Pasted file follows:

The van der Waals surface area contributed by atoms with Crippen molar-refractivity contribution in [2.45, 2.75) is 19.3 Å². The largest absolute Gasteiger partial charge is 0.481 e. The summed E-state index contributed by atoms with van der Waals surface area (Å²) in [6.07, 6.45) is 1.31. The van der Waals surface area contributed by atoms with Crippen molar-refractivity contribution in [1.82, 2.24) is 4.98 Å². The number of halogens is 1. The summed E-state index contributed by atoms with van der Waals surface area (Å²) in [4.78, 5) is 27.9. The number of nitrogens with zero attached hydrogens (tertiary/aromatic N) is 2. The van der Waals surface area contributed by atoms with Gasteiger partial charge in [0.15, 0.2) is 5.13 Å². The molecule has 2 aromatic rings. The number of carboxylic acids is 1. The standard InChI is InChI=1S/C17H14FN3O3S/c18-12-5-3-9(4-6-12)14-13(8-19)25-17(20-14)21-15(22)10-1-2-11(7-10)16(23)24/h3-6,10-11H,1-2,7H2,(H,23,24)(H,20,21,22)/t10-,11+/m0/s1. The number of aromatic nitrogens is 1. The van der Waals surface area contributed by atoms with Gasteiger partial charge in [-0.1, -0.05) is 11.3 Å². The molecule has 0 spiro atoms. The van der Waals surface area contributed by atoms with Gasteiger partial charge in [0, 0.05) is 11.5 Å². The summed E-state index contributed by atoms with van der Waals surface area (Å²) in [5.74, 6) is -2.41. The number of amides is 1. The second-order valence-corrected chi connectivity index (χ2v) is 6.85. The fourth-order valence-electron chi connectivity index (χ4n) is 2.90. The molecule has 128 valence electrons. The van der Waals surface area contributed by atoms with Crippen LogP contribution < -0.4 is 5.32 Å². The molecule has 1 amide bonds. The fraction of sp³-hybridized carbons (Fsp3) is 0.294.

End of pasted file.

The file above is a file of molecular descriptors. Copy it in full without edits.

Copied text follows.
The van der Waals surface area contributed by atoms with Crippen molar-refractivity contribution in [2.45, 2.75) is 19.3 Å². The largest absolute Gasteiger partial charge is 0.481 e. The summed E-state index contributed by atoms with van der Waals surface area (Å²) in [6.07, 6.45) is 1.31. The van der Waals surface area contributed by atoms with Crippen molar-refractivity contribution in [1.82, 2.24) is 4.98 Å². The number of halogens is 1. The summed E-state index contributed by atoms with van der Waals surface area (Å²) in [4.78, 5) is 27.9. The number of nitrogens with zero attached hydrogens (tertiary/aromatic N) is 2. The van der Waals surface area contributed by atoms with Gasteiger partial charge in [0.15, 0.2) is 5.13 Å². The molecule has 2 aromatic rings. The number of carboxylic acids is 1. The standard InChI is InChI=1S/C17H14FN3O3S/c18-12-5-3-9(4-6-12)14-13(8-19)25-17(20-14)21-15(22)10-1-2-11(7-10)16(23)24/h3-6,10-11H,1-2,7H2,(H,23,24)(H,20,21,22)/t10-,11+/m0/s1. The number of aromatic nitrogens is 1. The van der Waals surface area contributed by atoms with Gasteiger partial charge in [-0.1, -0.05) is 11.3 Å². The molecule has 0 spiro atoms. The van der Waals surface area contributed by atoms with Gasteiger partial charge in [0, 0.05) is 11.5 Å². The summed E-state index contributed by atoms with van der Waals surface area (Å²) in [5.74, 6) is -2.41. The number of amides is 1. The second-order valence-corrected chi connectivity index (χ2v) is 6.85. The fourth-order valence-electron chi connectivity index (χ4n) is 2.90. The molecule has 128 valence electrons. The van der Waals surface area contributed by atoms with Crippen LogP contribution < -0.4 is 5.32 Å². The molecule has 1 amide bonds. The fraction of sp³-hybridized carbons (Fsp3) is 0.294.